My computer is different from yours, how can you understand me? ASCII code.

If you look to ASCII table, the "symbol 0" (if you continue thinking in "number zero" you're out, remember, symbol) is represented internally by hexadecimal "30h". So, to echo internally zero I need convert that to 30h. And going in reverse way, if user press in keyboard "symbol 0 (key 0)" that is "30 in hexadecimal base", and should be converted to "number zero" to be used internally.
You will get the point if you understand binary/hexadecimal/decimal/octal base conversion and "symbols" used to represent that.

Idea is simple. You have 8 parallel wires. Each wire can have electrical current or not. How you represent this? Persons choose what we know as being numbers to represent that, in this case, 0 or 1. An old writer choose "letter"(symbol) a or b to represent that, I think was Francis Bacon.

So, answering you:
You will input that 00001000b by using keyboard, and keyboard will store "symbols" that we understand as being number 0 but in reality is not number zero internally to a computer (ASCII table). So, assembler/c/C# will convert that symbols to represent an internal binary number that will be seen as quantity.
And that internal binary number if shown in screen/printer can be a symbol, or a sound (music), or an pixel (image).

Who define what data means are us, programmers.
I'd rather be this ambulant metamorphosis than to have that old opinion about everything

q12

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Re: new member introduction and advice
« Reply #101 on: September 20, 2021, 10:41:51 AM »
Excellent answer ! Even some information you exposed is known to me, other points are new or totally buried and forgotten.
The answer I was looking for is here: "Years ago, each hardware guy was creating their own processor. And they created their own "symbols table" to be shown in screen/printer. "  Your explanation here, fit perfectly with what I find and also microchip explanation.
I know I am presenting a PIC asm code here, and I apologize for it, posting it here, but it is the entire context very well summarized in it.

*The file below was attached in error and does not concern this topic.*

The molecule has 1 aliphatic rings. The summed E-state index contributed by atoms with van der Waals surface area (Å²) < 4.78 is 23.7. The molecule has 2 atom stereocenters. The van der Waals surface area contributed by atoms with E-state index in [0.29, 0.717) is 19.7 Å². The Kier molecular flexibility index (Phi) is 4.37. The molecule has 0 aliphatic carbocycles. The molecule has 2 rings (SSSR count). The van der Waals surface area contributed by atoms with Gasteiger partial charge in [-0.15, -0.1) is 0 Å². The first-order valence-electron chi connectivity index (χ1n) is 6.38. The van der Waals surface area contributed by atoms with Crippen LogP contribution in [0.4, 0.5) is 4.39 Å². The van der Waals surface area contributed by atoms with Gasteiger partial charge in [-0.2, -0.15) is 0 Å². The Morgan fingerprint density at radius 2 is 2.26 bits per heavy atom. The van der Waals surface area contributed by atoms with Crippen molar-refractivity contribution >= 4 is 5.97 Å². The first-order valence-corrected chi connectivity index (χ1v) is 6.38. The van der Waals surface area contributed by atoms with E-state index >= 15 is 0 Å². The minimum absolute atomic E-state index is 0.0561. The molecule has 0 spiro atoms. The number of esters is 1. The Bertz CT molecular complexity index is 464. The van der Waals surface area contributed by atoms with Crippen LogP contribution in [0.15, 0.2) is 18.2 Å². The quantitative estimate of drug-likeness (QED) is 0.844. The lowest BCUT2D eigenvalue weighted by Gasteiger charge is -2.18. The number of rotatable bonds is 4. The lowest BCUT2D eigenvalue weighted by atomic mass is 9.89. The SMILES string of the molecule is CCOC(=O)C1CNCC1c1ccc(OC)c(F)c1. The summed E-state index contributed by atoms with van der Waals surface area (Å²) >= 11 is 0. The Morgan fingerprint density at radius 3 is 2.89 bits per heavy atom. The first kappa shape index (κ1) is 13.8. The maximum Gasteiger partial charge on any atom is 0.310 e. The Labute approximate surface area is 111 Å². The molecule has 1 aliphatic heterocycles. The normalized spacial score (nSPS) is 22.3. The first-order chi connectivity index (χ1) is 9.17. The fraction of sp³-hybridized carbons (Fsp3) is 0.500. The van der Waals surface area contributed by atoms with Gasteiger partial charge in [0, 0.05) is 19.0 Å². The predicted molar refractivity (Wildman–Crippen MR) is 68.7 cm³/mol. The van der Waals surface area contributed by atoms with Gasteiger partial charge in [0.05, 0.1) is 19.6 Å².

I did test these things for around 2 days, coming back again numerous times, with breaks. Hammering is the best word.

Scroll down in this code to see the final answer from Microchip forum, AFTER I reach my conclusions and finished my tests.
I already resolved the problem and find a solution: to not use that 0b... opcode.
Their answer was not was I expected ! That's why on internet you will find so many not working codes for pic's assemblers and hilevel as well.
This was a very illuminating experience. Im very glad I get the context on everything.
What I was expecting/believing originally as an answer from both parts (you masm, and them microchip), was different meanings in code and specific usage of these opcodes. But it turned out to be completely different usage and context than what I believed.
- I wonder if its the same situation for masm as well, where different opcodes are mingled on the internet, and they come from different asm languages with different sintaxes and naming? You've already presented me the uasm console asm compiler, but in my very short usage of it, I didnt spot any diferences from masm (not that I use it very long as well) haha. Is my belief that uasm is like a mask over masm. I am way too curious? Haha.
Also, I find opcodes that are from masm or win asm, written for pic codes. I find 1 example in all my research, and seeing you mentioning the 00001000b opcode now, it pop the "aha". I am inclined to believe(well, for a long time actually) these code samples on internet, a large majority of them are intentionally screwed to not be able to use them staying comfortable at home.
From this perspective, this part was the hardest for me, the greatest impediment, when I was learning pic asm back in time. Now as well, I can not differentiate between that guy opcodes or symbols as you put it, or the other guy. Especially in the beginning of learning with a minimal experience.  I like things to be black and white. Who doesn't?
 Oh,oh, also I play with the binary code and I figure out, also I asked microchip and they clarified this thing for me: there are bits in their registers, that are not implemented ! So basically you can write whatever to those bits, it will not matter. So in other words, a register with 6 bits in it, is actually a 8bits but with 2 bits unimplemented. I didn't ask yet, but I will, about 16bits register, but my big impression its 4 bits are not implemented, and the register appear as 12bits, for our delicious confusion.If you pay attention in my code, I am writing the full 8 bits in the opcode: for ex: b'00001000' has 8bits in it, but everywhere else, on every tutorial, is written as 4bits in this case: b'1000' or the large majority of encountered codes as 6 bits. And it works fine with how I am writing it as 8 bits !!! No problem.
So...
my test code is like this:
Code: [Select]
include "p12f508.inc"
__config _MCLRE_OFF & _CP_OFF & _WDT_OFF & _IntRC_OSC

org 0
  clrf GPIO
;0b... is accepted by asm compiler but is a wrong command !!!
;I got a ton of errors using 0b....
;MOVLW 0b00111111
;MOVLW 0b00001000

;b'...' command is the only CORRECT command to use
MOVLW b'00111111'
;MOVLW b'00001000'
tris GPIO

    movlw 0xDF
    option
    movlw 0xFF
    movwf OSCCAL
Start
;MOVLW 0b111110
MOVLW b'111111'
MOVWF GPIO
END